Keynote for Mac makes it easy to make and present beautiful presentations. In this article, we cover the basics of Keynote, as well as how you can improve your Keynote skills. Learn how to get up and running with Keynote and get your presentation started.
What is Keynote?
If you're unfamiliar with Keynote, then let's first take a quick look at what it is and why it's such a useful tool.
Keynote is slideshow presentation software developed by Apple. You can use it to create a well-designed presentation with. Here are a few of the features that are packed into Keynote:
- Simplicity in design, so you can make a presentation more easily.
- Packed with powerful features you need to craft a quality presentation.
- Easy‑to‑use visual tools, such as drag-and-drop functions.
- Animation options to add subtle effects and cinema‑quality transitions.
- Device synchronization, to move from your Mac to iPhone or iPad and vice versa.
- Impressive charts, from column, bar, pie, scatter, bubble charts, and more.
To give you some ideas how Keynote is being used, here are examples of use cases:
- I need to present a new product to my audience.
- I need to create a sales deck I can send to people.
- I need to follow our company design guidelines and use their Keynote template to create my reports.
- I'm giving a talk and want to display visuals to support my story.
The possibilities are endless. As long as a slideshow is involved and you're working on a Mac device, often Keynote is the ideal tool to get the job done. Also, on a modern Mac device, Keynote comes free of charge. If not, you can purchase Keynote directly from the App Store.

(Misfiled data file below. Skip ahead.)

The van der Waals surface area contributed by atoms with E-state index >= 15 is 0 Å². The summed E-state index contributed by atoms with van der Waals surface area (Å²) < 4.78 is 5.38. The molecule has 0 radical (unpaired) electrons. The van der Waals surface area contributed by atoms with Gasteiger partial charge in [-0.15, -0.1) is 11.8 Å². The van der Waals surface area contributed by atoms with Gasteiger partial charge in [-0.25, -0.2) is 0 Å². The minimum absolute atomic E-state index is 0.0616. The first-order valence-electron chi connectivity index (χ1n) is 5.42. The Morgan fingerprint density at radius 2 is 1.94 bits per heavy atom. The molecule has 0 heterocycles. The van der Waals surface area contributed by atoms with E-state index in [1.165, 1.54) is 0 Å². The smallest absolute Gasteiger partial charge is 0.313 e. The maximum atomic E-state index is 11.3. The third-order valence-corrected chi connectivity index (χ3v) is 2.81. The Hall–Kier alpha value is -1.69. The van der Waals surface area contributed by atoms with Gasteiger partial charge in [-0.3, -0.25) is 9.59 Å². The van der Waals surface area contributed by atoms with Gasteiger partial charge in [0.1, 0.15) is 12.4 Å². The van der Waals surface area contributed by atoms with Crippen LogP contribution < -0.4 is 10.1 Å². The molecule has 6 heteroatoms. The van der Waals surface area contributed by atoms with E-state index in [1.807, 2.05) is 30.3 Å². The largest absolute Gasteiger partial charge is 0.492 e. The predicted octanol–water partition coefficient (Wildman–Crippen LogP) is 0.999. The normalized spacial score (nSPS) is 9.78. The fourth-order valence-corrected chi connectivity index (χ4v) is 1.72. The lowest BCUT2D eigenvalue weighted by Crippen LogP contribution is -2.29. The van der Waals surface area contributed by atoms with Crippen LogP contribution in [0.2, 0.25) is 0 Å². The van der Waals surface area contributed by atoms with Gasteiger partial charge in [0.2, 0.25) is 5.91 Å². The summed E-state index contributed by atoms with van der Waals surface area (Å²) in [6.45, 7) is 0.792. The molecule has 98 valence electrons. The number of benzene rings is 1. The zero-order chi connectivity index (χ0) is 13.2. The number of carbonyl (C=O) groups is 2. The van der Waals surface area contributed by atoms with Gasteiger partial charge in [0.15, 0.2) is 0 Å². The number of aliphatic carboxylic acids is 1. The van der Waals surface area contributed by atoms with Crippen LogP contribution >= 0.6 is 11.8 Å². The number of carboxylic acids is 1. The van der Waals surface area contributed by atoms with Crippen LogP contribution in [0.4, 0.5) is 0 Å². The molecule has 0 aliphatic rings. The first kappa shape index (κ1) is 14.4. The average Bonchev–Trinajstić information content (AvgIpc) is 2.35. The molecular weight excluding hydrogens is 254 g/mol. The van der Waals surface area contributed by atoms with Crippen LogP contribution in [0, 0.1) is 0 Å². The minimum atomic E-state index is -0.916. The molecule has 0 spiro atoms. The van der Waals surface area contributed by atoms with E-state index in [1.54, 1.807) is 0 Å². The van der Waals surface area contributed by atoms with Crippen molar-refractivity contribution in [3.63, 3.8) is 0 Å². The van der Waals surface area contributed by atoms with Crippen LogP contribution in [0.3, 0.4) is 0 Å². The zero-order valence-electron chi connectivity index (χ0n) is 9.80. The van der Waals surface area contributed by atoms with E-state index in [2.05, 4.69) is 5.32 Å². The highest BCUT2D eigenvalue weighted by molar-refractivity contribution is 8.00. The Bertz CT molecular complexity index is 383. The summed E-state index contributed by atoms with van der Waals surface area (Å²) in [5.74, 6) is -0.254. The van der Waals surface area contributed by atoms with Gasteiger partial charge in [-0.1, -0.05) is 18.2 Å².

Comparing Keynote Vs. Powerpoint
Why Use Keynote Instead of PowerPoint?
Most of us who have worked with a Windows device at some point are familiar with PowerPoint. PowerPoint is known for creating slideshow presentations and is supported both on Windows and Mac. Keynote has a few tricks up its sleeve that make it a viable alternative to PowerPoint. Noticeable is its simplicity of use and easy cross-device compatibility.
Apple prides itself in only showing relevant tools based on what you've selected in the user interface. This makes working in Keynote feel more intuitive, but for power users PowerPoint packs more features.
Powerpoint does offer more advanced functionality than Keynote. For example, the ability to merge shapes in Powerpoint makes it more powerful if you want to customize your slides to the tiniest of details. Using charts in Keynote is incredible simple, while in Powerpoint it's more complex but with a lot more flexibility.
To have an elegant presentation up and running very quickly, Keynote is still the clear winner. Apple's ready-made templates are gorgeous and assure you can focus on the content instead of the design of your slides.
- Use Keynote because its packed with intuitive design tools and is built into your Mac devices.
- Also, use Keynote because its easier to work with to create a quality presentation quickly.
- Use PowerPoint if you're an advanced power user that needs more robust functionality and the learning curve is worth investing your time in.
Here is a Tuts+ article that outlines additional Keynote advantages:
Keynote and PowerPoint Compatibility
Another point to consider is compatibility between Keynote and PowerPoint. Keynote files can readily be ported over to PowerPoint. You can save a Keynote file as a PowerPoint doc. Or you can edit PowerPoint documents right in Keynote. So, you're not locked in by choosing to work with Keynote or PowerPoint in any case.
Keynote and iCloud
Keynote, as part of the iWork software suite, is supported by iCloud. iCloud offers you the ability to save your Keynote files online, which then can be accessed from any device. While you're working on a Keynote file saved in iCloud, it synchronizes automatically.
iCloud offers the ability to collaborate online on a Keynote file as well, directly from your browser. You can access Keynote in iCloud by surfing to the iCloud website.
Keynote Basics: Getting Up and Running
Let's cover the basic functionalities of Keynote, in order to understand how Keynote can be used.
1. Creating Slides
Everything you do in Keynote always starts from slides. A slide, in essence, is your working canvas. You can add text, media, charts, and more on your slides to display the content you want to present.
You can add a slide easily by clicking the Add Slide button in the Keynote toolbar. You notice a new menu appearing, giving you the option to choose between different master slides. A master slide is a slide template.